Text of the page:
I was filled with gratitude towards Domenico Dolce and Stefano Gabbana for their statements supporting the reality that every child needs to know and be raised in a natural family. “The only family is the traditional one,” Dolce boldly declared in an interview with the Italian Panorama magazine. The designers – one-time partners –spoke endearing common sense comments about marriage and family, focused on children’s rights and their need for their biological mother and father.
I and five others – all of us raised by gay parents – wrote a letter of support to Dolce & Gabbana for standing up for the traditional family where children know and are raised by their father and mother. You can find their names here. We said: “We know that gay parents can be loving, since we loved our parents and they loved us. Nonetheless, we have all had first-hand experience with the harsh backlash that follows when the dominant view of ‘gay parenting’ as universally positive is questioned.”
I was raised in a gay household from babyhood in Toronto, Canada. My father and a number of his partners came into our home during my upbringing among LGBT communities. I loved my father and respected his business ethic, but he did not value or love women, and that left me deeply hurt.
Children of gay parents are not just blank slates. We are a combination of both nature and nurture. Gay parenting removes one of our biological parents, creating an unrecoverable, permanent loss for us. We are silenced as dependants and cannot speak about this loss for fear of offending our parent(s) and their partner(s).
Parenting is not just about care-giving, making meals, cleaning the house, or putting on sticking plasters. A grandma or an auntie can do these things. Parenting has to do with children’s identity and security above all else, and supports complementary genders, as male and female in relationship with each other, so that children see both their biological parents being equally esteemed and loved. The children need to learn how to relate in all the various interactions a family has – mother and father, wife and husband, mother and child, and father and child.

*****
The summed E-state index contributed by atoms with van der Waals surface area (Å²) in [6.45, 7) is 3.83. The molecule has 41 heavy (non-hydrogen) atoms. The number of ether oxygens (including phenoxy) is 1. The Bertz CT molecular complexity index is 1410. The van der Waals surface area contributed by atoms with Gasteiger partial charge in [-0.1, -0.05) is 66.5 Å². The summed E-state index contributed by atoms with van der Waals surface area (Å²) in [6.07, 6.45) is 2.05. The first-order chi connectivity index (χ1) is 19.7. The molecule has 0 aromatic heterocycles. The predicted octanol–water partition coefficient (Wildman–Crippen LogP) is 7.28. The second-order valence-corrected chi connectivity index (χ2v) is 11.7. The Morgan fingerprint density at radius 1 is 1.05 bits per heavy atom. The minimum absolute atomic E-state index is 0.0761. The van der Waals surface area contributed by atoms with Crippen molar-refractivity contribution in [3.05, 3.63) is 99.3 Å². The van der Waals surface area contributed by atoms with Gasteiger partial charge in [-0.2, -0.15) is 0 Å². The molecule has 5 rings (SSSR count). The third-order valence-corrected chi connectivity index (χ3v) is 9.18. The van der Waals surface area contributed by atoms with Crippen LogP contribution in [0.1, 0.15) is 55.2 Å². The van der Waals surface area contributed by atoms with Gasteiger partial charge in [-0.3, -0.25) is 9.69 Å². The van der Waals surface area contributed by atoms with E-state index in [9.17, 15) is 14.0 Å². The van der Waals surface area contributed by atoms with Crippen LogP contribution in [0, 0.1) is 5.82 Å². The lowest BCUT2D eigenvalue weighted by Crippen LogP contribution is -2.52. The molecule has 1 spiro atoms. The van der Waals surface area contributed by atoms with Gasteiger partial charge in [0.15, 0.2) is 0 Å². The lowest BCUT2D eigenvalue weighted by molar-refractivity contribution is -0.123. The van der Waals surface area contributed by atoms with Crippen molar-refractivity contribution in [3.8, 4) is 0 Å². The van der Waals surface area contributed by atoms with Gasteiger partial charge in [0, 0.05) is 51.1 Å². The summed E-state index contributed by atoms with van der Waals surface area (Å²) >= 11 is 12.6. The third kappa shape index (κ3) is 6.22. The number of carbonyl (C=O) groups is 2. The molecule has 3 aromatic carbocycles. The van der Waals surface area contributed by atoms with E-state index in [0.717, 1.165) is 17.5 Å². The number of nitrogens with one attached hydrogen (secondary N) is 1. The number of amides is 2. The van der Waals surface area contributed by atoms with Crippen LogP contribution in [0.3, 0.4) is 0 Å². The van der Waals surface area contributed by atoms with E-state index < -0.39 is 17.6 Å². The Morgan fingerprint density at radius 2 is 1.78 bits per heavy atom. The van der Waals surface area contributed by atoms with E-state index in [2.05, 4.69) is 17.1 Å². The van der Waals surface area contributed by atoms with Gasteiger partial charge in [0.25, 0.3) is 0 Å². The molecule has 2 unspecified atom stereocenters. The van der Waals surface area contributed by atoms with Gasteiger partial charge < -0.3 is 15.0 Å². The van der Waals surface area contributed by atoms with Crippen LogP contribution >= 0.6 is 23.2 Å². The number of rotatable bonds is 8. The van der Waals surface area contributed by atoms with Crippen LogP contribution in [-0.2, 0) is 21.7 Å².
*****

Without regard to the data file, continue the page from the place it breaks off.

In place of the missing biological parent, a child does not want a pseudo-mother or pseudo-father or a substitute female or male role model; rather, a child craves a secure family which consists of their biological mother and father. What child does not want to know her biological parents? Knowing our ethnicities, religious backgrounds, health issues, family trees give us time to pause. We see striking resemblances, mannerisms, personalities, quirks and hear family stories, providing the important markers which connect us and provide that sense of belonging to our natural history and roots.
In effect, same-sex marriage deprives children of their own rights to natural parentage. In expressing its opposition to gay marriage, the Church should focus on children’s rights to know and be raised by their biological mother and father, and to mediate support to single mothers and poor families, so their children are not taken into the care of the state. And the focus of adoption must be on the children who need a mum and a dad, and not on adults who want children.
Dawn Stefanowicz is the author of Out From Under: The Impact of Homosexual Parenting (Redemption Press, 245 pages)